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It's 'anyone's election' in Simcoe North, says NDP candidate

Janet-Lynne Durnford hoping to turn riding orange with party's 'progressive' platform and doesn't accept Simcoe North is a Conservative riding 'in perpetuity'
Janet-Lynne Durford and Jagmeet Singh (June 2019)
Simcoe North NDP candidate Janet-Lynne Durnford is shown with NDP Leader Jagmeet Singh.

Editor's Note: This is the fourth of five profiles of the five candidates running in Simcoe North in the Sept. 20 federal election. To read the profile on Conservative candidate Adam Chambers, click here. To read the profile on Green Party candidate Krystal Brooks, click here. To read the profile on Liberal candidate Cynthia Wesley-Esquimaux, click here.

Janet-Lynne Durnford is hoping the “very forward-looking” policies of the New Democratic Party resonate with Simcoe North voters.

The elementary school teacher is carrying the NDP banner locally ahead of the Sept. 20 federal election.

“I remain and have been a supporter of the leadership of (NDP Leader) Jagmeet Singh and, most importantly, the policies of the party,” she said. “It’s the only party that really focuses on equity and inclusion and hope for the future.”

The Orillia resident has always kept an eye on politics, but it wasn’t until her pupils took part in the CIVIX student vote that she “realized how important being engaged in our democracy is,” she said.

Durnford was expected to be acclaimed as the NDP candidate in 2019, but she backed out because of the length of time the vetting process was taking at the national level. This time, she said, “vetting was smooth.”

While she is ready for the challenge, she doesn’t feel the election should have been called at this time.

“I agree with what the NDP is saying. It’s a selfish election. I think it will backfire on him,” she said of Liberal Leader Justin Trudeau. “Having said that, we are in the middle of it now. We’ve all got to hit the ground running.”

She is hoping this will be the last election using the first-past-the-post system — a promise Trudeau made in 2015 and then reneged on. If the NDP forms government, it plans to implement mixed member proportional for the next election and then hold a referendum so Canadians can decide if they want to keep using that system.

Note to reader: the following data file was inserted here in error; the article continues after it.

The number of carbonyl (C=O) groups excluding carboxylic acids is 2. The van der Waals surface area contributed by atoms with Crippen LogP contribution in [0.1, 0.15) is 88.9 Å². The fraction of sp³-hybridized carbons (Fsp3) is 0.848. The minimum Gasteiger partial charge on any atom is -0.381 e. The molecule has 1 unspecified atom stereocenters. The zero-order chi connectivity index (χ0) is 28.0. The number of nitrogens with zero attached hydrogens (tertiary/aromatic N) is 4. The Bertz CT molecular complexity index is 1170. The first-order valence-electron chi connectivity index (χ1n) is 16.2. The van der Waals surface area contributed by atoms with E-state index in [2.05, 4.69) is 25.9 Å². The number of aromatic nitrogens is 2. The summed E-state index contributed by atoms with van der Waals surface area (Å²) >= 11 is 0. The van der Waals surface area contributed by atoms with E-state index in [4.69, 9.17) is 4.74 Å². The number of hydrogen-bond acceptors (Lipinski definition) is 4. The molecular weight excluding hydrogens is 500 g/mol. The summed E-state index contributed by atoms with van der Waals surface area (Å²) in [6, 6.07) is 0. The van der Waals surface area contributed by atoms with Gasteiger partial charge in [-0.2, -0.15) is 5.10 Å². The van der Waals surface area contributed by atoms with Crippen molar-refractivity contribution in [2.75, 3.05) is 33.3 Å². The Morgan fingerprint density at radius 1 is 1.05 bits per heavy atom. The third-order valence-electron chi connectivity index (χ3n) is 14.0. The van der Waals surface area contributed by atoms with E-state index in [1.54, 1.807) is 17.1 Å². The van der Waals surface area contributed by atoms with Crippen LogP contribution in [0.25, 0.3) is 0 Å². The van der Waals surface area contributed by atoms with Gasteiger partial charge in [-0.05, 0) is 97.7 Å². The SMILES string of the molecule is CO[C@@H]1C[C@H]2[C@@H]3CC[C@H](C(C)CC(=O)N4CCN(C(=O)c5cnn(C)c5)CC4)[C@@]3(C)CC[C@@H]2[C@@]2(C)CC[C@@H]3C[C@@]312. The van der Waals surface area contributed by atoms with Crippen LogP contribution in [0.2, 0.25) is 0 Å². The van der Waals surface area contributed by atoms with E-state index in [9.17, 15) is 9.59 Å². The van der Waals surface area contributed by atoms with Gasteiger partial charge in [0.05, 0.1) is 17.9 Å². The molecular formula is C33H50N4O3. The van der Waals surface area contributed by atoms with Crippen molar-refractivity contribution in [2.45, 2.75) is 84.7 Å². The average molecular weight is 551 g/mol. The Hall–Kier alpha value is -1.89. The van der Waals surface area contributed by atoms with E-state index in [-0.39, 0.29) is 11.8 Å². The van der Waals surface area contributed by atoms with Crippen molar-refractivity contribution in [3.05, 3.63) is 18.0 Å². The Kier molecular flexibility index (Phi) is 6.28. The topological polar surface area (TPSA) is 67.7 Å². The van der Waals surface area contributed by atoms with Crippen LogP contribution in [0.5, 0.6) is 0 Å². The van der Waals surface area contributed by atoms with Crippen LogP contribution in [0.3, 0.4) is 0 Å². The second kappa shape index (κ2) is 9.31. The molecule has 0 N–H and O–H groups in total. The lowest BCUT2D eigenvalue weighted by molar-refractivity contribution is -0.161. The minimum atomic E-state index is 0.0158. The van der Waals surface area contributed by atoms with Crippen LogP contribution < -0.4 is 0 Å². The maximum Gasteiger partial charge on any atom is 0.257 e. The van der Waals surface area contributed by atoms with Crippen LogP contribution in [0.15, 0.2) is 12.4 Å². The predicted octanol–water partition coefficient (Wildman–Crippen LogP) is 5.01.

“It’s always a fight between the two prominent parties,” Durnford said. “We’re almost approaching the American system where it’s dividing the country.”

Because of the COVID-19 pandemic, Durnford isn’t knocking on as many doors as she’d like to, but she is working to get her name out there through social media and other means of connecting with Simcoe North residents.

One of the main issues, she said, is housing.

“Housing is right up there — both the cost of purchasing a house and rental costs,” she said, adding more rental units and rent relief are needed.

While there is not “a simple solution,” she noted Singh has a plan to provide short-term rent relief, put limits on foreign ownership of housing and double the tax credit for home buyers.

Reconciliation with Indigenous peoples is another issue that’s important to Durnford, who said the NDP’s platform includes a “very local focus” to address it.

“We’re making sure that things are funded locally so that the harms that have been done are addressed locally,” she said.

Another part of the plan is to appoint a special prosecutor to bring to justice those who had a hand in wrongdoing related to residential schools.

The NDP has been clear in its intention to introduce a wealth tax, too, feeling large corporations and those who earn more than $10 million in personal income “need to pay their fair share,” Durnford said.

There also needs to be a strengthened support system to help Canadians after the pandemic, she said.

“The pandemic has really highlighted the gaps in our health-care system. That is going to need to be a focus. We need to make sure that there is comprehensive mental health support for those who need it,” she said.

The pandemic has reinforced the need for universal basic income, Durnford added.

“That would have been a solution — the thing people could have fallen back on during the pandemic,” she said.

Save for 1993 to 2006, Simcoe North has gone to the Conservatives since 1945, but that isn’t deterring Durnford.

“I simply don’t accept that this is going to be a Conservative riding in perpetuity. I truly believe we can win this riding,” she said. “There are a lot of progressive voters in this riding, and the pandemic has changed people’s thinking. It’s anyone’s election to take.”

One of the reasons she feels she will stand out as a candidate: “I am not a politician. I bring with me an ability to listen and to connect with people and make connections between people. That’s a really important quality in a local representative.”

Durnford will hold a meet-and-greet Friday from 7 to 8 p.m. at Terry Fox Circle in Couchiching Beach Park.